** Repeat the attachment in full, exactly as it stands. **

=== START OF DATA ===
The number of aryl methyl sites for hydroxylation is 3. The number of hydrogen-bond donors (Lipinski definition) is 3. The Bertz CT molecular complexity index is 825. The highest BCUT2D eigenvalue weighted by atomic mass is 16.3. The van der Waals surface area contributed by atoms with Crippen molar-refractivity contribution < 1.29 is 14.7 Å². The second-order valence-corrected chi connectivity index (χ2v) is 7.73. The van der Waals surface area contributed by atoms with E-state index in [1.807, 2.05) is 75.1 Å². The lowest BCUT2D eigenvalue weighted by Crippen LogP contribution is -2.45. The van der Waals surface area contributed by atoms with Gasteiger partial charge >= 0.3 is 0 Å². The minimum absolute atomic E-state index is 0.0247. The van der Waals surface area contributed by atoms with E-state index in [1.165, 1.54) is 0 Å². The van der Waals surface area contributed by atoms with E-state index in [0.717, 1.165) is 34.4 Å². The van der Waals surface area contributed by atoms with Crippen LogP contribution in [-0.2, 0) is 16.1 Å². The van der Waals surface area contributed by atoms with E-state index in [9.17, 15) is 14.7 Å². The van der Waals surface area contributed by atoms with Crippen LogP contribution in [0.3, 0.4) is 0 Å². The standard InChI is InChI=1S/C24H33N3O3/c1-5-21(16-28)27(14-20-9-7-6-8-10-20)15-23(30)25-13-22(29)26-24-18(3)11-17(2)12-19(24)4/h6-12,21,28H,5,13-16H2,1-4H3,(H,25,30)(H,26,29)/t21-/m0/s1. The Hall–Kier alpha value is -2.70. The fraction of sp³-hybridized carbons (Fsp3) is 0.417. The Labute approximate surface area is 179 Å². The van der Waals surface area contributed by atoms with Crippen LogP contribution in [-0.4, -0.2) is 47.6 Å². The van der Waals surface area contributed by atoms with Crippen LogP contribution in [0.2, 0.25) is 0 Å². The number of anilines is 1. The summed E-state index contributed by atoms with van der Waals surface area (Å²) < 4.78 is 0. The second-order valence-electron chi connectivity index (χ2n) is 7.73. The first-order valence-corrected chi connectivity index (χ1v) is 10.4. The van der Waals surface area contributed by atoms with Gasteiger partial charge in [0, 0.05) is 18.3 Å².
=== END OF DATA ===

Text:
The number of aryl methyl sites for hydroxylation is 3. The number of hydrogen-bond donors (Lipinski definition) is 3. The Bertz CT molecular complexity index is 825. The highest BCUT2D eigenvalue weighted by atomic mass is 16.3. The van der Waals surface area contributed by atoms with Crippen molar-refractivity contribution < 1.29 is 14.7 Å². The second-order valence-corrected chi connectivity index (χ2v) is 7.73. The van der Waals surface area contributed by atoms with E-state index in [1.807, 2.05) is 75.1 Å². The lowest BCUT2D eigenvalue weighted by Crippen LogP contribution is -2.45. The van der Waals surface area contributed by atoms with Gasteiger partial charge >= 0.3 is 0 Å². The minimum absolute atomic E-state index is 0.0247. The van der Waals surface area contributed by atoms with E-state index in [1.165, 1.54) is 0 Å². The van der Waals surface area contributed by atoms with E-state index in [0.717, 1.165) is 34.4 Å². The van der Waals surface area contributed by atoms with Crippen LogP contribution in [-0.2, 0) is 16.1 Å². The van der Waals surface area contributed by atoms with E-state index in [9.17, 15) is 14.7 Å². The van der Waals surface area contributed by atoms with Crippen LogP contribution in [0.3, 0.4) is 0 Å². The standard InChI is InChI=1S/C24H33N3O3/c1-5-21(16-28)27(14-20-9-7-6-8-10-20)15-23(30)25-13-22(29)26-24-18(3)11-17(2)12-19(24)4/h6-12,21,28H,5,13-16H2,1-4H3,(H,25,30)(H,26,29)/t21-/m0/s1. The Hall–Kier alpha value is -2.70. The fraction of sp³-hybridized carbons (Fsp3) is 0.417. The Labute approximate surface area is 179 Å². The van der Waals surface area contributed by atoms with Crippen LogP contribution in [-0.4, -0.2) is 47.6 Å². The van der Waals surface area contributed by atoms with Crippen LogP contribution in [0.2, 0.25) is 0 Å². The number of anilines is 1. The summed E-state index contributed by atoms with van der Waals surface area (Å²) < 4.78 is 0. The second-order valence-electron chi connectivity index (χ2n) is 7.73. The first-order valence-corrected chi connectivity index (χ1v) is 10.4. The van der Waals surface area contributed by atoms with Gasteiger partial charge in [0, 0.05) is 18.3 Å².